JOHANN CHRISTIAN BACH

PRESENTATION

The instrumental music of this program remains today too often unknown : yet she is refined, elegant, sensitive and appeals to the most contrasting affects. This original chamber music surprises and moves us, she also seduces with her brilliant and spirited character.

Johann Christian Bach is the last son of Johann Sebastian Bach, also called the London Bach, indeed spent part of his life in London.

The three quintets op. 11 are among the most beautiful productions of their author. They appear in 1774 with a dedication to the Prince Elector Karl Theodor but are mainly intended for chamber concerts of Queen Charlotte (1744-1818), wife of King George III of England.

this queen, very music lover and excellent harpsichordist, always favored the music of avant-garde German musicians of the time, such as Johann Christian. She did not hesitate to entrust him with prestigious official positions during her reign..

The sextet as well as the two quintets op. 22 appeared after the death of Johann Christian Bach but were composed during the years 1774-1778 during musical evenings organized by Queen Charlotte, in which the harpsichord plays a concerting role while it lives its last hours of glory before being definitively supplanted by the piano forte.

DISTINCTIONS

Diapason * * * * *

ResMusica “Take Away”

ConcertoNet 4 quavers

Classical * * * *

Muse baroque 5 muses

The World Selection

Fono Forum (Germany) 4****

Klassik.com 4****


WHAT THE PRESS SAYS

Muse baroque – presse internet { January 2012 } Alexandre Barrere

« Sensitivity. Sensitivity. This is the one and only word that comes to mind when listening to this gallant and refined recording..
[… Listening] reveals the multicolored beauty of the timbres perfectly rendered by a shot of his copy, and above all a flourishing sensitivity, that the ample and generous phrasings of Amarillis sublimate.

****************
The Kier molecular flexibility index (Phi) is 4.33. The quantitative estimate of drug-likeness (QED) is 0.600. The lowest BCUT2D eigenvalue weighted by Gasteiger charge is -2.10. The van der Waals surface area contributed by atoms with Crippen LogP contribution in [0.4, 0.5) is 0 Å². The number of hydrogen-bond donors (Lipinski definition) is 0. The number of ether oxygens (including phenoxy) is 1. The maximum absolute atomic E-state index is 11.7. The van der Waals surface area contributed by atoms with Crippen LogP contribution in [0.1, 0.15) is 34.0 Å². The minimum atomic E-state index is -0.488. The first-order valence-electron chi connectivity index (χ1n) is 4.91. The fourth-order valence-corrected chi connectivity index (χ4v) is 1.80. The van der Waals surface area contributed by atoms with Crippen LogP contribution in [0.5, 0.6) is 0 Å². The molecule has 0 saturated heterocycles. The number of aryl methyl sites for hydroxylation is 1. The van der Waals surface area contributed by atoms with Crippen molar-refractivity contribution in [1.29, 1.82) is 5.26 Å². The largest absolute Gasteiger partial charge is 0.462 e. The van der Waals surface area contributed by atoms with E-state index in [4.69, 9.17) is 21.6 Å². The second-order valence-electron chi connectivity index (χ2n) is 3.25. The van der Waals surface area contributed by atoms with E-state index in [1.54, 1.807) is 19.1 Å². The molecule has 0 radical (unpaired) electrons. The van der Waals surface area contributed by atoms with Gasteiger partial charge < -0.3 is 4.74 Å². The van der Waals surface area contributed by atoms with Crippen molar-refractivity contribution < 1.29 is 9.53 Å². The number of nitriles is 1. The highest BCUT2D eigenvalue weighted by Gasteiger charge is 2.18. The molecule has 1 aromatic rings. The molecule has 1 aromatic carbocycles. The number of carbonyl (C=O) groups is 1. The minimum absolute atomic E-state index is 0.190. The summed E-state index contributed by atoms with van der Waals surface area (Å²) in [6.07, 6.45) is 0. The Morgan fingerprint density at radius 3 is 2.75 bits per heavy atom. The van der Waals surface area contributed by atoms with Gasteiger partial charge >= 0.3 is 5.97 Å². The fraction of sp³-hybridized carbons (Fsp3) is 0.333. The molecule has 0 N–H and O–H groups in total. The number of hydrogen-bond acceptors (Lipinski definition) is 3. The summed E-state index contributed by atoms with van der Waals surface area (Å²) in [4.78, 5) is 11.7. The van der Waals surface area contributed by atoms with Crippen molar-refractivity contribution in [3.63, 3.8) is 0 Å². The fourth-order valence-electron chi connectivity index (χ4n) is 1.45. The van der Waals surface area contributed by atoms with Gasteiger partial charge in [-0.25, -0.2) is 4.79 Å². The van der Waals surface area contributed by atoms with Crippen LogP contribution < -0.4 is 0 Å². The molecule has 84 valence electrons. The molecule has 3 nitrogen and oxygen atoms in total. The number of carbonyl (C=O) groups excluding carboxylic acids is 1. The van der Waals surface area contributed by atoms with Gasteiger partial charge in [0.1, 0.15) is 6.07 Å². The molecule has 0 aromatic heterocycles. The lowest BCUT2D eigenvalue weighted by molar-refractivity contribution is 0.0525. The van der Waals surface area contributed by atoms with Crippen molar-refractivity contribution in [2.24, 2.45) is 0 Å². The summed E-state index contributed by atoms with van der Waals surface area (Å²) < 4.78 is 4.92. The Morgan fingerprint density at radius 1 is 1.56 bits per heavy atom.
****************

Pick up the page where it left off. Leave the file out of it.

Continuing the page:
[…] We must uniformly praise the great cohesion of the whole, the climate of courteous equality of its members, the balance between timbres, and the difficulty of obtaining a melodic line with a clarity that borders on the obvious and the ease while the composer contrives to maintain the surprise in affects […]. »

The World Newspaper { 28 February 2012 } Marie‐Aude Roux

“This Music Party is a blessing as it takes precedence over gallant verve and refined. If the first quintets op. 11 stay in the spirit of entertainment, those of the op. 22 have fun with a game of contrasts between concerted expressiveness and concerted jousting. As for the sextet […] which highlights the luminosity of the oboe of Héloïse Gaillard, it reveals above all the combined happiness (as if conjugal) des Amaryllis. »

music education { February 2012 } Presse internet

"These executions, supervised by [Heloïse Gaillard], further demonstrate the excellence of the Baroque ensemble Amarillis, because they are sensitive, finely thought out, superbly dosed. A disc to listen to without reserve, such entertaining music. »

Gramophone { 18 May 2012 } International press

“These unfailingly excellent performances of attractive chamber works provide plenty of evidence to explain why the youngest child of the famous Leipzig Cantor was such an important musical role model for Mozart…conversational quick movements sparkle with witty use of beguiling instrumental sonorities; elegant slow music is played with idiomatic refinement.”

Klassik.com Matthias Lange Inspired chamber music.

“Performed with great intelligence in sonority and fidelity to structure. […] Amarillis makes its pleasure to play felt, shows us the beauty of its timbre and its elegance, inspired by a great collective momentum. Finely crafted musical phrases flow together at a technically perfect level, they are articulated in a dynamic way, precise and yet well controlled, carried by beautiful effects produced by the alternation of the different instruments. Origin of musicians, early music specialists, has a noticeable influence: their flourishing of wise sound gives the compositions a certain sobriety, because the idea of ​​interpretation is more concerned with structures and eloquence than with the exuberance of sound. »

Release 2011
Label AgOgique
Distribution Harmonia Mundi


DISTRIBUTION

AMARILLIS

Heloïse Gaillard, baroque oboe

Violaine Cochard, harpsichord

Amelia Michel, crosswise

David Plantier, violin

Fanny Paccoud, alto

Annabelle Luis, cello

Lionel Renoux and Pierre-Yves Madeuf, hearts

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